Long before the days when the more durable parchment was available for Quran manuscripts, the Injeel manuscripts had to be copied by hand on papyri material that would fade and break down. Hence, the manuscripts of the Injeel would periodically have to be copied as older ones faded and disintegrated. There are presently over 5,000 Greek Injeel manuscripts in existence today. In addition there are over 19,000 copies of translations of the Injeel in the Syriac, Latin, Coptic, and Aramaic languages.  Hence, hand copied manuscripts of the Injeel that exist today exceed 24,000. The question is whether all of the 5000 Greek Injeel match perfectly? The answer is no, there are variations. Most of them are simply copying errors, some of them word differences and still others are more significant differences in the text. If a manuscript had a difference, this led to a variance. So the question is if one can say getting it perfect to the original is 100%, how far is the Injeel off from this number? As I investigated, I was pleased to find out that much research has been done and documented by Christian and non-Christian scholars on this topic. I found numbers from as low as 62.9% to as high as 99.5% perfection. Upon investigation it became clear that the 62.9% number was identifying all of the variances without determining if these were easily identifiable copying errors or if these were actual differences which are harder to rectify.

For example, in the following verse from the Injeel is a type of error dealing with spelling of proper names. Some manuscripts spell it "Beelzebul" others "Beezebul". Hence, this would be an example of a verse that has a variation.

"It is enough for the disciple that he become like his teacher, and the slave like his master. If they have called the head of the house Beelzebul, how much more will they malign the members of his household! Matthew 10:25

Another example of variation was dealing with minor textual variation. For example some manuscripts have "he was saying" and in others "people were saying" as in the example verse below:

And King Herod heard of it, for His name had become well known; and people were saying, "John the Baptist has risen from the dead, and that is why these miraculous powers are at work in Him." Mark 6:14

Yet another type of variation was missing or added words. In the following verse the oldest manuscripts have "or mother", but the later ones do not have it. This could be explained by coping errors where it was left out accidentally, possibly due to problems with fading, etc.

"But you say, ‘Whoever shall say to his father or mother, anything of mine you might have been helped by has been given to God," he is not to honor his father or mother.’ And thus you invalidate the word of God for the sake of your traditions." Matthew 15:6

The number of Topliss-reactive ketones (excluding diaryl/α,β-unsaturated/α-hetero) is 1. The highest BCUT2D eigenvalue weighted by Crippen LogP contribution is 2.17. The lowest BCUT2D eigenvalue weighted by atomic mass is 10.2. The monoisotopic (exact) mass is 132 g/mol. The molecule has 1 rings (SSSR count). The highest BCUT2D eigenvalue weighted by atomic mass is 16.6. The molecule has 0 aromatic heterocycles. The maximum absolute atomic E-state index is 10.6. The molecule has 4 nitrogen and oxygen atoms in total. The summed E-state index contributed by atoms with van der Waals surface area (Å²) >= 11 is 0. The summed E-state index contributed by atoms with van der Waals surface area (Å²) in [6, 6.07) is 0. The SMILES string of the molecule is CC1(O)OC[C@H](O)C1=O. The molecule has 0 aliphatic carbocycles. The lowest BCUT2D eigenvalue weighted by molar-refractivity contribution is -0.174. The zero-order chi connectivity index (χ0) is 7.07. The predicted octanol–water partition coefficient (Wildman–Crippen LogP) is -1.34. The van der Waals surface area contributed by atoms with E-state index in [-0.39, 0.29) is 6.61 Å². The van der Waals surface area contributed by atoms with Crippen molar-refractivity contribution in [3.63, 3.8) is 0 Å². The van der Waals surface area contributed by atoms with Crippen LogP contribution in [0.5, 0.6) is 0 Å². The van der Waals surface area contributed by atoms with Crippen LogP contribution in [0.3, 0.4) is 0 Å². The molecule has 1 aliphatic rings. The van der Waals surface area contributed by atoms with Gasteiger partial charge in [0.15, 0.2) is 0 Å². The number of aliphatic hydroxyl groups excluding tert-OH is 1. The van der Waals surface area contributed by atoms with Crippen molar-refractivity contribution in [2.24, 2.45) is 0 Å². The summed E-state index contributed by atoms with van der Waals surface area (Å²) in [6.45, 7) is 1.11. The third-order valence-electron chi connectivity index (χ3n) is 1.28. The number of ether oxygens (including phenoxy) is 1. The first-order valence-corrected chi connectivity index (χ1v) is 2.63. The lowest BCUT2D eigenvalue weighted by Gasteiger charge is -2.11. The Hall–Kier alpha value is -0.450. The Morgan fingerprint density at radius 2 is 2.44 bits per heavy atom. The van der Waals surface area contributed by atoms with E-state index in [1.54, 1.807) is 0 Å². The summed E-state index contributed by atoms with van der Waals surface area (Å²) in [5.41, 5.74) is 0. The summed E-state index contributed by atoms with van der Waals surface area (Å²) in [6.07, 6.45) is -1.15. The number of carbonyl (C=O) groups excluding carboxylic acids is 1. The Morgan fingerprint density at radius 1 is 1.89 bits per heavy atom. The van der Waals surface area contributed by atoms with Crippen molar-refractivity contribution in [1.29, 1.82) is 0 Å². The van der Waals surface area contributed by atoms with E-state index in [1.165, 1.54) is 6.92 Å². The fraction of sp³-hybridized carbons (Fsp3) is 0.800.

As I investigated these types of variation, I found that it is possible to get a more accurate reading of the text by looking at the large number of manuscripts, especially the older ones. Note that I am using English for explanation, but the example is meant to reflect the original Greek of the Injeel. Most of the variations in the Injeel are of this type. If one considers all of them as errors, we come up with the purity value of only 62.9%. However, it can be seen as I have discussed above that these types of variation are mostly scribal errors that can be easily rectified; we can with confidence determine the correct reading. Thus, one may conclude that the purity of the Injeel gets closer to 99.5%.

Hence, I arrived at the following conclusion regarding the transmission of the Injeel from the fourth century to today.


In conclusion, many Muslims believe that the Quran contains the literal words of Allah which have been perfectly preserved and transmitted through the ages. Muslims make this claim not based on Islamic history as I have investigated and discussed above, but purely as a statement of faith. I discovered that once the Quran was standardized, there were minor variations over time due to the various readings and transmissions of the Quran; these variations were in addition to the dots and vowel marks that were added over time. When it comes to the Injeel, it is clear from the history of its transmission, that the variations in it are more than those in the Quran. However, I was able to conclude that neither one was 100% pure, and that the variations in the Quran or the Injeel have not altered the teachings of Mohammad or Isa respectively.

At this juncture I was satisfied that the word of God as revealed in the Injeel had not been altered. I was now prepared to undertake a more thorough study of the Injeel and compare it to the Quran. I continued to seek God’s guidance through the scripture and prayer. I was committed to depend on God to help me understand the truth that was in his word.

If you would like to send me your comments or questions, please write to me.